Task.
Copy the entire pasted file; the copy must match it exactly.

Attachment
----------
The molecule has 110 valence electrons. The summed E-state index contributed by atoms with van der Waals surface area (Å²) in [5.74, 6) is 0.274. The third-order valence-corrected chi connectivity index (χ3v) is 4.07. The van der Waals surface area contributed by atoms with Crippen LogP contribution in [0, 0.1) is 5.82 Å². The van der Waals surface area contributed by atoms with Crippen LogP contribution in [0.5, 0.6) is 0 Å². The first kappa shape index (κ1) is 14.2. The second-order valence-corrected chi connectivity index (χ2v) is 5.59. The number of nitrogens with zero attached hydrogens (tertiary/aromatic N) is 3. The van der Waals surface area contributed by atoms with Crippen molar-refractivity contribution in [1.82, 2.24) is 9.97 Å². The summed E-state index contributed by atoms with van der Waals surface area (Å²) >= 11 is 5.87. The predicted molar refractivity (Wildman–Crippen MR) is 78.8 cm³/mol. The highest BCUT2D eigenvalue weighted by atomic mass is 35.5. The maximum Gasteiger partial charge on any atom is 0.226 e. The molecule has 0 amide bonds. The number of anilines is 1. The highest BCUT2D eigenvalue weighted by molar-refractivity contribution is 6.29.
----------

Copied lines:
The molecule has 110 valence electrons. The summed E-state index contributed by atoms with van der Waals surface area (Å²) in [5.74, 6) is 0.274. The third-order valence-corrected chi connectivity index (χ3v) is 4.07. The van der Waals surface area contributed by atoms with Crippen LogP contribution in [0, 0.1) is 5.82 Å². The van der Waals surface area contributed by atoms with Crippen LogP contribution in [0.5, 0.6) is 0 Å². The first kappa shape index (κ1) is 14.2. The second-order valence-corrected chi connectivity index (χ2v) is 5.59. The number of nitrogens with zero attached hydrogens (tertiary/aromatic N) is 3. The van der Waals surface area contributed by atoms with Crippen molar-refractivity contribution in [1.82, 2.24) is 9.97 Å². The summed E-state index contributed by atoms with van der Waals surface area (Å²) >= 11 is 5.87. The predicted molar refractivity (Wildman–Crippen MR) is 78.8 cm³/mol. The highest BCUT2D eigenvalue weighted by atomic mass is 35.5. The maximum Gasteiger partial charge on any atom is 0.226 e. The molecule has 0 amide bonds. The number of anilines is 1. The highest BCUT2D eigenvalue weighted by molar-refractivity contribution is 6.29.